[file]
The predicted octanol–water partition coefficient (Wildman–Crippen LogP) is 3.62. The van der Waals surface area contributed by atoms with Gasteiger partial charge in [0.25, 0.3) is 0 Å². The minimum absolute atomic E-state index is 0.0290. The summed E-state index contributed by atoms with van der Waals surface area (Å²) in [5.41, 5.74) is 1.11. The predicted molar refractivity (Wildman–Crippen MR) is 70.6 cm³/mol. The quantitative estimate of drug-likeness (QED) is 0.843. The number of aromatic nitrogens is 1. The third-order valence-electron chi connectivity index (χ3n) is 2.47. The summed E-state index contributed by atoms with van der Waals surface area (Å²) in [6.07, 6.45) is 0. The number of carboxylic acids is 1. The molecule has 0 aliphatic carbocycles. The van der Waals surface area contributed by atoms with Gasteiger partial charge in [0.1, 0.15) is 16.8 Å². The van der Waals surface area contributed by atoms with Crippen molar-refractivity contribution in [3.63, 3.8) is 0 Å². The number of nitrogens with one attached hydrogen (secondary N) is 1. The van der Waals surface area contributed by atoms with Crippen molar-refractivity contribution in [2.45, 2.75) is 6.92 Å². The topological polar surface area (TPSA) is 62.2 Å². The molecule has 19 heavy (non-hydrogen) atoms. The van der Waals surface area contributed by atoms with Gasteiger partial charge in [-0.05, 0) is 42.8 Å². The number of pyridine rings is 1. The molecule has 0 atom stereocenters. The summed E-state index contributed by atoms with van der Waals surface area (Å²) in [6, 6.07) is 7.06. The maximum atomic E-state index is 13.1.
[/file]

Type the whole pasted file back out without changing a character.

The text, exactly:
The predicted octanol–water partition coefficient (Wildman–Crippen LogP) is 3.62. The van der Waals surface area contributed by atoms with Gasteiger partial charge in [0.25, 0.3) is 0 Å². The minimum absolute atomic E-state index is 0.0290. The summed E-state index contributed by atoms with van der Waals surface area (Å²) in [5.41, 5.74) is 1.11. The predicted molar refractivity (Wildman–Crippen MR) is 70.6 cm³/mol. The quantitative estimate of drug-likeness (QED) is 0.843. The number of aromatic nitrogens is 1. The third-order valence-electron chi connectivity index (χ3n) is 2.47. The summed E-state index contributed by atoms with van der Waals surface area (Å²) in [6.07, 6.45) is 0. The number of carboxylic acids is 1. The molecule has 0 aliphatic carbocycles. The van der Waals surface area contributed by atoms with Gasteiger partial charge in [0.1, 0.15) is 16.8 Å². The van der Waals surface area contributed by atoms with Crippen molar-refractivity contribution in [3.63, 3.8) is 0 Å². The number of nitrogens with one attached hydrogen (secondary N) is 1. The van der Waals surface area contributed by atoms with Crippen molar-refractivity contribution in [2.45, 2.75) is 6.92 Å². The topological polar surface area (TPSA) is 62.2 Å². The molecule has 19 heavy (non-hydrogen) atoms. The van der Waals surface area contributed by atoms with Gasteiger partial charge in [-0.05, 0) is 42.8 Å². The number of pyridine rings is 1. The molecule has 0 atom stereocenters. The summed E-state index contributed by atoms with van der Waals surface area (Å²) in [6, 6.07) is 7.06. The maximum atomic E-state index is 13.1.